2 Replies Latest reply on Nov 5, 2018 4:09 AM by Radim Vansa

    Is using NFS "bad"? If so, what's the best alternative?

    Gautam Saxena Newbie

      I'm a newbie (but a touch confused)...if I want to persist data to a storage system and I am not tied to any legacy solution (ie I can chose the simplest one to maintain that's still reasonably performant), why can't I use nfs? (The user guide says that nfs should be avoided due to locking issues, but then what's the alternative -- do I need to actually have a rdbms? (And if nfs is not meant to be used, then is file store only useful for single node deployments?) Ignite uses a simple file that can, I think, be on nfs for persistence, so I thought Infinispan could potentially do the same.) Note: In case it helps, I do NOT need transactions support for 99% or even possibly 100% of cases.... (I intend to deploy Infinispan on Google Cloud or maybe AWS, and so using NFS as the persistence backing layer seemed to make the most sense).

      Also, on a related note, the "soft index" is considered beta, but are there any known "cons" of using it? Is the performance comparable/better than the original file store? (Is it as stable -- and if so, I assume it's been in use by a reasonable number of users under real conditions for a certain period of time?)

        • 1. Re: Is using NFS "bad"? If so, what's the best alternative?
          Galder Zamarreño Master

          If you want to use file based persistence, it's best to use it local to each node as opposed to as a shared cache store. This works just fine. In a cloud environment, you probably want to direct the location to a volume that survives restarts, like a persistent volume in Kubernetes.


          rvansa can probably best respond to the status of soft index cache store. I've not seen that many users using it in the community, so might be a bit less mature that other options.

          • 2. Re: Is using NFS "bad"? If so, what's the best alternative?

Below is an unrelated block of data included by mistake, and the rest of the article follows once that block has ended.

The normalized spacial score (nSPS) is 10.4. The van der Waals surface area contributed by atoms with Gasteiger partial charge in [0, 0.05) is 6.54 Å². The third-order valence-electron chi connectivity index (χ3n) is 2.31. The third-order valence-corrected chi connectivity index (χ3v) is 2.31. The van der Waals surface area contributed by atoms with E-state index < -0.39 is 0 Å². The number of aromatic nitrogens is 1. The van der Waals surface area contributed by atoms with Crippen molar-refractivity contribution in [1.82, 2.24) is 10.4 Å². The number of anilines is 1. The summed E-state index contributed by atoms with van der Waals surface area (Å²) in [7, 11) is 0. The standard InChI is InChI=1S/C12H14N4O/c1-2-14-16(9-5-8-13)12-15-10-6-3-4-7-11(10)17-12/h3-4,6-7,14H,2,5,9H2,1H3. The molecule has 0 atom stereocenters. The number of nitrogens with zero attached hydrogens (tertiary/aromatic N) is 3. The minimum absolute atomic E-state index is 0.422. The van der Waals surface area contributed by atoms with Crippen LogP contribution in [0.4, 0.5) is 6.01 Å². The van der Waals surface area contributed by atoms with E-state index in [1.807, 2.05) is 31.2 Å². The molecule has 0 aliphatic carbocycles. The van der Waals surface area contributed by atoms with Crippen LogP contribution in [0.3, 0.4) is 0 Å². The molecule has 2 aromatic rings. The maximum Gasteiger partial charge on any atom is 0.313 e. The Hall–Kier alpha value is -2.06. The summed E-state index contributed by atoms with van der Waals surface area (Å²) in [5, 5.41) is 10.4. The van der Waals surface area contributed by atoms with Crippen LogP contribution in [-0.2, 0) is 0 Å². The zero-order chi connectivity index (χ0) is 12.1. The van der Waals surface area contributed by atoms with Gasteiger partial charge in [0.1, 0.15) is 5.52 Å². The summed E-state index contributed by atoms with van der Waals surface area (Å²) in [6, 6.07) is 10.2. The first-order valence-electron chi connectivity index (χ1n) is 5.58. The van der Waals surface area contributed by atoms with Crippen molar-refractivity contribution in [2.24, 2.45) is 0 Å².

Radim Vansa Master

            First of all, the fact that NFS is shared does not mean that you can share the location for any file-based cache store between nodes. Each node must have mutually exclusive access to its data.


            The first question is why you want to persist the data. If you just need to offload it from memory (and don't care much about the durability since you have more replicas), you can probably use single file store even on NFS. There are issues when the process/machine writing to the file crashes, when the lock is held and therefore if you restart the node, you might need to manually break the lock.


            If you really want the data persist even if the node crashes, My guess is that there's good chance that both NFS-based and filesystem-based single-file-store file would get corrupt and would be unreadable, as the write access has random pattern and part of operation might not be flushed. That gets us to the soft index file store - this guy uses append-only logs for the data so there's a better chance for recovery, though I have not tested that and without tooling it might be troublesome.


            Regarding SIFS maturity - this was marked experimental since it was a substantially sized piece of code added by single contributor at once, but I think it stable now - the only unresolved issue I recall were startup issues in testsuite on Windows (when the index file could not be truncated). We should probably update the docs. Wrt performance - it *should* be slower than single file store because it does not have to keep keys in memory. How much highly depends on your access pattern (if you access the same subset of keys frequently it should not differ much).